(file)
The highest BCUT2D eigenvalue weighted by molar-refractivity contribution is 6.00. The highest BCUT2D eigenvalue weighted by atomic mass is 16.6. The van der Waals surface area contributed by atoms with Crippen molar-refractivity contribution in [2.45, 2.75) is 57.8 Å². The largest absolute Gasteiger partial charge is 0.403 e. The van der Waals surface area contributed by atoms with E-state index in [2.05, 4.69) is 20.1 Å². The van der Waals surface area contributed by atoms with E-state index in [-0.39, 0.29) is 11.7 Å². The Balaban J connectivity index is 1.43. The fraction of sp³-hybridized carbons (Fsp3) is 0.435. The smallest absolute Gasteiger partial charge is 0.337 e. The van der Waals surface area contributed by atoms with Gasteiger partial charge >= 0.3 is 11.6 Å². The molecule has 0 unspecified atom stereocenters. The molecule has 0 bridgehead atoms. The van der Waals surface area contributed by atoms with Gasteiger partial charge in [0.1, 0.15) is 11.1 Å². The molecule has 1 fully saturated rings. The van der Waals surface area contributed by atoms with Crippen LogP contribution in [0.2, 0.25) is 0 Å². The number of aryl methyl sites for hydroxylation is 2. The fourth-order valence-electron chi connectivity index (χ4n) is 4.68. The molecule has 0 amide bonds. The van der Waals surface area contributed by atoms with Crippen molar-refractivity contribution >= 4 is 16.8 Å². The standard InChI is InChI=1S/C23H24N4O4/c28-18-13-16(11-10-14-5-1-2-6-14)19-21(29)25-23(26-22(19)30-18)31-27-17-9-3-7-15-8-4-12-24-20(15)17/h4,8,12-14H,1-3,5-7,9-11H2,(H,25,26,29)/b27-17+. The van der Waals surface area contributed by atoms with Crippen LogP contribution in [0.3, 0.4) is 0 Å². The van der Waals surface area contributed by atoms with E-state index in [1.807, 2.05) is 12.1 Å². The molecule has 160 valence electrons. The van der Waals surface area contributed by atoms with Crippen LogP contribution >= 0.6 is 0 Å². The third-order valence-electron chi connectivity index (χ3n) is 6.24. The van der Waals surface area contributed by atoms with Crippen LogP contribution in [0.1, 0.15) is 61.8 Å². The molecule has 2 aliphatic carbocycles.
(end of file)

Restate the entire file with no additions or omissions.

The highest BCUT2D eigenvalue weighted by molar-refractivity contribution is 6.00. The highest BCUT2D eigenvalue weighted by atomic mass is 16.6. The van der Waals surface area contributed by atoms with Crippen molar-refractivity contribution in [2.45, 2.75) is 57.8 Å². The largest absolute Gasteiger partial charge is 0.403 e. The van der Waals surface area contributed by atoms with E-state index in [2.05, 4.69) is 20.1 Å². The van der Waals surface area contributed by atoms with E-state index in [-0.39, 0.29) is 11.7 Å². The Balaban J connectivity index is 1.43. The fraction of sp³-hybridized carbons (Fsp3) is 0.435. The smallest absolute Gasteiger partial charge is 0.337 e. The van der Waals surface area contributed by atoms with Gasteiger partial charge >= 0.3 is 11.6 Å². The molecule has 0 unspecified atom stereocenters. The molecule has 0 bridgehead atoms. The van der Waals surface area contributed by atoms with Gasteiger partial charge in [0.1, 0.15) is 11.1 Å². The molecule has 1 fully saturated rings. The van der Waals surface area contributed by atoms with Crippen LogP contribution in [0.2, 0.25) is 0 Å². The number of aryl methyl sites for hydroxylation is 2. The fourth-order valence-electron chi connectivity index (χ4n) is 4.68. The molecule has 0 amide bonds. The van der Waals surface area contributed by atoms with Crippen molar-refractivity contribution >= 4 is 16.8 Å². The standard InChI is InChI=1S/C23H24N4O4/c28-18-13-16(11-10-14-5-1-2-6-14)19-21(29)25-23(26-22(19)30-18)31-27-17-9-3-7-15-8-4-12-24-20(15)17/h4,8,12-14H,1-3,5-7,9-11H2,(H,25,26,29)/b27-17+. The van der Waals surface area contributed by atoms with Crippen LogP contribution in [0.3, 0.4) is 0 Å². The van der Waals surface area contributed by atoms with E-state index in [1.807, 2.05) is 12.1 Å². The molecule has 160 valence electrons. The van der Waals surface area contributed by atoms with Crippen LogP contribution >= 0.6 is 0 Å². The third-order valence-electron chi connectivity index (χ3n) is 6.24. The van der Waals surface area contributed by atoms with Crippen LogP contribution in [0.1, 0.15) is 61.8 Å². The molecule has 2 aliphatic carbocycles.